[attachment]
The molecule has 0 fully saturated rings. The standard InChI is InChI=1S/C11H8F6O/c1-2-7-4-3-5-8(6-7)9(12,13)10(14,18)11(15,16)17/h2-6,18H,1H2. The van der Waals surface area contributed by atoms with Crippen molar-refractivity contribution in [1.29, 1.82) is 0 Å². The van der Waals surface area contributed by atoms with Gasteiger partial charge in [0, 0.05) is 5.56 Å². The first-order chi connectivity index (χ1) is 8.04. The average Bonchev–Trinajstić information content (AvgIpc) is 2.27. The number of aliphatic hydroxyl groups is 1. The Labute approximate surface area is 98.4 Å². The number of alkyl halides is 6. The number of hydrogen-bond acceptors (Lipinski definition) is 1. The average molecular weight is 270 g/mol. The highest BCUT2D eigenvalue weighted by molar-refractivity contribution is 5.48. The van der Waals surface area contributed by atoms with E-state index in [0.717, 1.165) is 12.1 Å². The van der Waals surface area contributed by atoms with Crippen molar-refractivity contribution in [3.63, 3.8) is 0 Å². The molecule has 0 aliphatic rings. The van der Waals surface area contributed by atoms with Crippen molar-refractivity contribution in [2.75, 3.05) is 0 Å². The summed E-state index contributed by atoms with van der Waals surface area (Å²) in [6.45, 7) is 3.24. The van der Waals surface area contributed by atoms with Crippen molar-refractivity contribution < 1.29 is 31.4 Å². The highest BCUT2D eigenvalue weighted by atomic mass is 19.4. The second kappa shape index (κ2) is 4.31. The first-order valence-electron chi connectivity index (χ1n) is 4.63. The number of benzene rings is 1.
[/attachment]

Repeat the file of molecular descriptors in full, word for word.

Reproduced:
The molecule has 0 fully saturated rings. The standard InChI is InChI=1S/C11H8F6O/c1-2-7-4-3-5-8(6-7)9(12,13)10(14,18)11(15,16)17/h2-6,18H,1H2. The van der Waals surface area contributed by atoms with Crippen molar-refractivity contribution in [1.29, 1.82) is 0 Å². The van der Waals surface area contributed by atoms with Gasteiger partial charge in [0, 0.05) is 5.56 Å². The first-order chi connectivity index (χ1) is 8.04. The average Bonchev–Trinajstić information content (AvgIpc) is 2.27. The number of aliphatic hydroxyl groups is 1. The Labute approximate surface area is 98.4 Å². The number of alkyl halides is 6. The number of hydrogen-bond acceptors (Lipinski definition) is 1. The average molecular weight is 270 g/mol. The highest BCUT2D eigenvalue weighted by molar-refractivity contribution is 5.48. The van der Waals surface area contributed by atoms with E-state index in [0.717, 1.165) is 12.1 Å². The van der Waals surface area contributed by atoms with Crippen molar-refractivity contribution in [3.63, 3.8) is 0 Å². The molecule has 0 aliphatic rings. The van der Waals surface area contributed by atoms with Crippen molar-refractivity contribution in [2.75, 3.05) is 0 Å². The summed E-state index contributed by atoms with van der Waals surface area (Å²) in [6.45, 7) is 3.24. The van der Waals surface area contributed by atoms with Crippen molar-refractivity contribution < 1.29 is 31.4 Å². The highest BCUT2D eigenvalue weighted by atomic mass is 19.4. The second kappa shape index (κ2) is 4.31. The first-order valence-electron chi connectivity index (χ1n) is 4.63. The number of benzene rings is 1.